A 26-year-old bartender who claimed he had a homosexual affair with Rep. Robert E. Bauman was charged in federal court here today with attempting to extort $3,000 from the congressman by threatening to disclose the relationship.

James E. Regina of Fishing Creek, Md., was arrested in Annapolis by FBI agents who learned about the threat from Bauman's lawyer last month.

The plan that led to the arrest was set in motion last Friday, the same day the Republican congressman appeared in court on the charge of soliciting a 16-year-old boy.

Regina was charged with making a threat through the U.S. mails and is being held on $50,000 bond.

According to law enforcement sources, Regina and Bauman have had a longtime homosexual relationship. Until June, Regina was employed as a bartender at the Cafe Naples, a Washington gay bar.

Regina was brought before a federal magistrate here at the same time Bauman was telling a press conference in Easton that he had "homosexual tendencies." Bauman said he had initiated the investigation that led to the arrest but emphatically denied that he had been blackmailed.

"I was not blackmailed," Bauman said. "I will not be blackmailed."

Asked if he knew the arrested man (Regina), Bauman said, "I do not recognize the person."

The FBI was brought into the investigation on Sept. 23 after the U.S. attorney's office was notified that Bauman's office had received a phone call from Regina, according to the affidavit. Regina, according to the affidavit. Regina allegedly told the congressman's staff that he had information about a grand jury investigation involving Bauman and wanted to talk to Bauman personally.

After Regina had called Bauman repeatedly, Bauman finally talked to him and Regina said he wanted $2,000 to "get out of the country, perhaps go to Hawaii," according to the affidavit.

By that time Bauman had received a letter from Regina, postmarked Sept. 30 in Fishing Creek, a small town on the Eastern Shore, containing an account of their alleged homosexual relation ship and a threat. Regina, according to the affidavit, threatened to "comfront" Bauman's family with the information and send a copy of the letter to Bauman's staff, "letting them know who I am and what we did." He also threatened to take the story to the press.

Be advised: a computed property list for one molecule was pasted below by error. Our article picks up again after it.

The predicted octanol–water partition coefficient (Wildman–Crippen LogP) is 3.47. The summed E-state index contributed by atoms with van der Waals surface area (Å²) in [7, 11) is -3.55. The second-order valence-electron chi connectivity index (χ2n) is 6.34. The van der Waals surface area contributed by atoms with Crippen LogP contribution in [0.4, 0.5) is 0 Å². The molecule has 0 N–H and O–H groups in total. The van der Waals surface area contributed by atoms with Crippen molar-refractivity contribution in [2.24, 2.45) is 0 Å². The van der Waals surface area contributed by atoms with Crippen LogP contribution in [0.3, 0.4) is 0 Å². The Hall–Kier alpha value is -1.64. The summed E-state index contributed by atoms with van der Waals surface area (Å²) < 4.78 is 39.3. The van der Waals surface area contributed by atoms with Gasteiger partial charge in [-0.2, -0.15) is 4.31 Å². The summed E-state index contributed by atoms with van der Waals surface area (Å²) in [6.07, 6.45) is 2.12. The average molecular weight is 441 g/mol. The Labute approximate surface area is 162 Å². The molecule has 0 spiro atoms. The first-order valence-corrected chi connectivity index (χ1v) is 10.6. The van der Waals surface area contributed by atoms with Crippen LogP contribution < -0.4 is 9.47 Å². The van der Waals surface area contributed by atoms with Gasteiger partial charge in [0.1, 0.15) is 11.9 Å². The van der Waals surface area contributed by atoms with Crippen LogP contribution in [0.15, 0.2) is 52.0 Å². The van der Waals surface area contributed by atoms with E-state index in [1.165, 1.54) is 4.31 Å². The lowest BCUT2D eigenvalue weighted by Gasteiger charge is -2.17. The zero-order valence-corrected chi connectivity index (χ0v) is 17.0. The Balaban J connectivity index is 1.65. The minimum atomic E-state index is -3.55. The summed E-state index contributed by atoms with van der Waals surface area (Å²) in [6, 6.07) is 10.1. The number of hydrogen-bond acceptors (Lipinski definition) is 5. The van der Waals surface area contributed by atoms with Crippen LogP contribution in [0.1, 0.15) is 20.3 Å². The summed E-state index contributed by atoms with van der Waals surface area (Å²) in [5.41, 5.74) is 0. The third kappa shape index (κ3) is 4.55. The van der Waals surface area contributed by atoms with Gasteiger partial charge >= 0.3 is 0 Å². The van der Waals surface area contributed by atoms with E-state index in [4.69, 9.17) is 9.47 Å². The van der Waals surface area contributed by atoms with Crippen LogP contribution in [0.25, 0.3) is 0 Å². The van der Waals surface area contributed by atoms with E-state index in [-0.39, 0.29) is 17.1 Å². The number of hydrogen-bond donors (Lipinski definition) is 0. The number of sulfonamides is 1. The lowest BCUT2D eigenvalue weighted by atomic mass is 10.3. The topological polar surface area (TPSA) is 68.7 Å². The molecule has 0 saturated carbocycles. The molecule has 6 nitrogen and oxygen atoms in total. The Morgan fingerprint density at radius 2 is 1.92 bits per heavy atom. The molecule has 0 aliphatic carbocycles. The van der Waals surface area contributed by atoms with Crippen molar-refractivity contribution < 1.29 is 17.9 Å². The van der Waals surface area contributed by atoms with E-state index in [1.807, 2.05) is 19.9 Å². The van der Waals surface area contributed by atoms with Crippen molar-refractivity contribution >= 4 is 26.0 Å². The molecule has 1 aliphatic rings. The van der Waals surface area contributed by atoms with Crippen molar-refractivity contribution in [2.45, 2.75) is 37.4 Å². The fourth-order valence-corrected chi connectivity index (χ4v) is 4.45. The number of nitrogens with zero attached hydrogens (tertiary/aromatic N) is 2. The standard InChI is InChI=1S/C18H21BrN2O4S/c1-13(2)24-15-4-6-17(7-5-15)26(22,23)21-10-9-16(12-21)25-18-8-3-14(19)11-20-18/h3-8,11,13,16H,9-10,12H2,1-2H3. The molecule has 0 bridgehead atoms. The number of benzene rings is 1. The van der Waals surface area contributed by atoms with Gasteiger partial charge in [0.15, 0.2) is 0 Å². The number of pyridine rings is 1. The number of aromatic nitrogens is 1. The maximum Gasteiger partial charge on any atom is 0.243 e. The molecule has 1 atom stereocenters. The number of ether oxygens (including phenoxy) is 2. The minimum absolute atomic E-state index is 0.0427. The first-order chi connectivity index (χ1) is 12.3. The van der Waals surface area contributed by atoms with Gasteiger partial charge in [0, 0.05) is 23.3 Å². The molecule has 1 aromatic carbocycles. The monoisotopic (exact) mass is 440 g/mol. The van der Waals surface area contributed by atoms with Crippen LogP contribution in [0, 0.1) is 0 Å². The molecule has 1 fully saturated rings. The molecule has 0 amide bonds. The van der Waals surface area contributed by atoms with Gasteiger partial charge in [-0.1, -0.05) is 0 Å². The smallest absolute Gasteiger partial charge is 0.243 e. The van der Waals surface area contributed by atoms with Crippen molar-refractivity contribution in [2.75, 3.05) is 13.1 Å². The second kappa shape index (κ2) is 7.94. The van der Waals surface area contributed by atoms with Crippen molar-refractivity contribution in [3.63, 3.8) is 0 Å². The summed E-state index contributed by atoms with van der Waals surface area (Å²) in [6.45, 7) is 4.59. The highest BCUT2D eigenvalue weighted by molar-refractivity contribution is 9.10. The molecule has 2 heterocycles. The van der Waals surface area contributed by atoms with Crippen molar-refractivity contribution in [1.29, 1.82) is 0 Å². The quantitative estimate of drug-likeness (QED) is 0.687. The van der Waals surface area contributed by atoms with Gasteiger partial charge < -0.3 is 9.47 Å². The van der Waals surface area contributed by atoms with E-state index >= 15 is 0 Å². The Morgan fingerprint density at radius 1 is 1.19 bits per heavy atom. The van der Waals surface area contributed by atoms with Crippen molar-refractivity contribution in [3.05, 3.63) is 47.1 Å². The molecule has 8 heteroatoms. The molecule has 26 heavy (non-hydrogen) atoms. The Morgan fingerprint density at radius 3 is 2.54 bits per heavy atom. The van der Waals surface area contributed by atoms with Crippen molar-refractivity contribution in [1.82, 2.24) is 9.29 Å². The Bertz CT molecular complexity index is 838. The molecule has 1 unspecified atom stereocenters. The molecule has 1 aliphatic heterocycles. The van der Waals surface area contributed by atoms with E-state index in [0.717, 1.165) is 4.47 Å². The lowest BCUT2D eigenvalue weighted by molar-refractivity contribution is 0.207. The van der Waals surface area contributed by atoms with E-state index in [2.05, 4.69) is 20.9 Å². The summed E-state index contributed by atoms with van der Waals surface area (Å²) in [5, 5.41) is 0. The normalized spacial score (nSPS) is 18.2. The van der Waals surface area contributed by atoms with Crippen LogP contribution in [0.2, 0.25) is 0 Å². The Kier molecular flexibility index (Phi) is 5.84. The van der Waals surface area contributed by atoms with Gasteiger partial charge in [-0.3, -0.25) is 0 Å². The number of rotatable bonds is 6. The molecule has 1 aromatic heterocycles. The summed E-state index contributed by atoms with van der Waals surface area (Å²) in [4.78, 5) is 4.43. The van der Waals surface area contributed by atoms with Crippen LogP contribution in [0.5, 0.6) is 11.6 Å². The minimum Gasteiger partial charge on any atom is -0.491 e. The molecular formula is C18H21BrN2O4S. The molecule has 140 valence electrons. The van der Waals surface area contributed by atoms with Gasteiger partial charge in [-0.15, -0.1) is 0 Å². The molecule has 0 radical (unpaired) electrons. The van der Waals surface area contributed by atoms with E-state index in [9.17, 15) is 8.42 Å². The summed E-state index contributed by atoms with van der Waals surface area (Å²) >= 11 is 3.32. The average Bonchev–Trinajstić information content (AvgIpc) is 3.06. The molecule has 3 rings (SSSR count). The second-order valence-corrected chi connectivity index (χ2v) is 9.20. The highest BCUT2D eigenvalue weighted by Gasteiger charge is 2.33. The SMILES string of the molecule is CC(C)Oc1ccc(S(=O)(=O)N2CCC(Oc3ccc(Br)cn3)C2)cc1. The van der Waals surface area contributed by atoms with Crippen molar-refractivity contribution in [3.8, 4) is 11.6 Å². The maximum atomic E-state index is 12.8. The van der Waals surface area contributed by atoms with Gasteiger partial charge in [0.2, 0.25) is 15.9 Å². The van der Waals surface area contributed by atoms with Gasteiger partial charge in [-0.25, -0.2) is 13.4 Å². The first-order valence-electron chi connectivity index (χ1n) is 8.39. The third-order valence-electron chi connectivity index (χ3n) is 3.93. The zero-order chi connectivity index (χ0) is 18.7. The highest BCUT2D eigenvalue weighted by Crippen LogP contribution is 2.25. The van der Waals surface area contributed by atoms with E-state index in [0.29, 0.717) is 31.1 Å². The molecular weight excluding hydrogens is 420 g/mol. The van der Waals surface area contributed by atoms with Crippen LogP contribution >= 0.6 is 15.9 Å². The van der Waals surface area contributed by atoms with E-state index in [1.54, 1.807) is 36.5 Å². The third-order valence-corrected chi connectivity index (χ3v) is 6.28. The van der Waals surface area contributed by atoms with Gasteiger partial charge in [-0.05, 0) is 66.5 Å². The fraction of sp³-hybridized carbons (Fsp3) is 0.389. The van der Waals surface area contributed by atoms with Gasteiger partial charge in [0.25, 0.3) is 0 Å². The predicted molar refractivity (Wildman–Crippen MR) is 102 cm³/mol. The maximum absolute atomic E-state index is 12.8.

The letter demanded that $2,000 in $100 bills be sent to Regina in a brown envelope.

Last Friday, after receiving this information, an FBI agent, with Bauman's permission, phoned Regina at the home of his parents in Fishing Creek and introduced himself as a Bauman aide.

In recorded conversations with special agent David Loesch, Regina requested $3,000, but stated that he would be willing to take $2,000, according to the affidavit. In return, Regina offered to testify that he never had any sexual relationship with Bauman and the FBI was trying to set Bauman up, the affidavit stated.

Regina was arrested at 1 p.m. today in Annapolis by FBI agents.

He was described by law enforcement sources as a street hustler and a drug user. A court officer who interviewed Regina said he ws addicted to heroin, but had not used the drug for the last month.

Other law enforcement sources said that Bauman had met Regina on the Eastern Shore when Regina was a teen-ager, and that they had been "lovers on and off for years."

Regina had worked at the Cafe Naples on New York Avenue NW, in the heart of Washington's tenderloin district where homosexuals cruise the streets looking for young male hustlers. Regina, however, has been unemployed since early this summer and has been living with his mother and stepfather in the small Dorchester County town of Fishing Creek, on the Chesapeake Bay.

According to law enforcement sources, Bauman had once helped Regina's family by obtaining an early discharge from the Navy for Regina's brother, after the mother had requested Bauman's assistance.

For a time, federal law enforcement officials were looking into an allegation that Bauman had obtained the release in response to a blackmail threat to expose him as a homosexual. But they concluded that the evidence did not substantiate that allegation. Law enforcement officials could not show that Bauman, in obtaining the early release, had done anything other than provide a normal constituent service.